I am rarely sincerely moved by politics, but on Wednesday morning, I broke down and cried when I found out the Reverend Raphael Warnock, a first-time candidate and the pastor of Atlanta’s iconic Ebenezer Baptist Church, won his Senate race. Of course, those emotions did not last long.
Wednesday began with organizers in Georgia realizing a decade-long mission to register and mobilize voters from marginalized communities, delivering the Senate to Democrats. That accomplishment’s joy was short-lived. Within hours, all eyes were on Washington, D.C., as a ceremonial congressional session to certify the election results ended with a Donald Trump–encouraged white militia invading the U.S. Capitol, forcing its way into the chamber and inciting insurrection with the hope of overturning the 2020 presidential election. The morning’s tears dried, and a blood-boiling anger took their place.
Despite the very American efforts to obscure past pain every time there’s progress and treat horrific events as one-offs, there is no amount of change that can wipe our memories or the slate clean. We witnessed this process at its absolute apex on January 6, a day that will live in infamy unless we do our American thing of pretending as if the worst parts of us are a fringe.
Wednesday’s insurrection was not a singular event in our history. It was the result of a decades-long plan for white nationalists to wreak havoc on the U.S. government. With the encouragement of a sitting president, they did exactly that with little consequences. Five people died. The majority of the insurrectionists left the U.S. Capitol unscathed. There were no tanks to greet them, no militarized police force with batons at the ready, no eagerness to push them to the ground, break their bones, and leave them traumatized. Of course righteous anger spread on social media. There were mumblings about removing Trump from office. The very senators who encouraged the violence, including Missouri senator Josh Hawley and Texas senator Ted Cruz, released statements condemning it. Once the Capitol Police finally dispersed the crowd and cleared the building, Congress restored order and continued its procedural vote — allowing representatives and senators who helped incite the insurrection to still object to specific election results in specific states — and business continued as normal. Because it always does.
This kind of whiplash is as common in the United States as mythmaking exceptionalism and double standards in policing. America was built on violent theft, enslavement enforced through brutality, and congressional leaders manipulating the levers of power to suppress the vote, but whenever there’s perceived progress, including Barack Obama being elected to the presidency and Warnock becoming the first Black Democratic senator from the South, we’re asked to bury all of the ugly history. We’re at a new dawn, so we should pretend as if the darkness never existed — until we’re forced to face the next tunnel.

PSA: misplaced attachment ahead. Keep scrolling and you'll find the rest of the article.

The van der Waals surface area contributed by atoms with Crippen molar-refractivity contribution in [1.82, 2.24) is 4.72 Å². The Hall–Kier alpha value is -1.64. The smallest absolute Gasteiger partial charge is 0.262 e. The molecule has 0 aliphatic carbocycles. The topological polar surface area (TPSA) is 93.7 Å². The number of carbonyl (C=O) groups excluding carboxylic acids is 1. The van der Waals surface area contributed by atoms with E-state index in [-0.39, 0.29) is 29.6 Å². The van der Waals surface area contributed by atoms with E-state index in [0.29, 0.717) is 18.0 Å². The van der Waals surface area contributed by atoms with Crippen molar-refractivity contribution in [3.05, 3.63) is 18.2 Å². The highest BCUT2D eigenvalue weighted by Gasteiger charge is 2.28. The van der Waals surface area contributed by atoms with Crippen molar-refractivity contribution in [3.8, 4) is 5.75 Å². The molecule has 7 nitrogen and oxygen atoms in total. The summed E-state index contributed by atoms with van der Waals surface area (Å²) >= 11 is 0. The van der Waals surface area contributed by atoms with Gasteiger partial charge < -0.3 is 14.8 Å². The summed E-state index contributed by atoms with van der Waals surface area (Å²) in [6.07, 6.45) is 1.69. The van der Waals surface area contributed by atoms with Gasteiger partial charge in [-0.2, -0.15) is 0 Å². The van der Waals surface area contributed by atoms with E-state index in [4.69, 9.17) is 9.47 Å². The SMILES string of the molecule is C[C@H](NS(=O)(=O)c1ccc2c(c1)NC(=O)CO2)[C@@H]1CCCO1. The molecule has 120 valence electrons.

On January 6, we witnessed progress followed by violence followed by congressional leaders claiming that loving our neighbors could prevent similar insurrections in the future. Trump is still the president today, though Facebook, Instagram, Twitch, and Twitter have limited his access to their platforms. Very few people have been arrested for participating in a seditious act. Congress has adjourned until January 19. Once again, we’re asked to treat white-nationalist violence as an anomaly unworthy of further discussion — a disruption in the American experiment rather than a defining feature.
We are not so exceptional as to be exempt from corruption, greed, hypocrisy, oppression, tyranny, and, eventually, decline, especially when our history bears out whom our terrors most impact. When we allow our leaders to suggest on the floor of the U.S. Senate that this week’s attempted coup is a singular event in our history, we overlook how that same violence precipitated the ushering in of Jim Crow laws in the South after Reconstruction, which led to the voter suppression that organizers in Georgia and around the country are still attempting to undo.
We can’t allow political amnesia to overcome our better instincts. We can’t allow white supremacists to terrorize this country into submission. Not this time. So while we celebrate the ushering in of a new president and a Democratically controlled Congress, we must also mete out consequences for the redawning of insurrectionism in our country. We can cry. We can feel the joy of a new dawn. And then we must get back to work.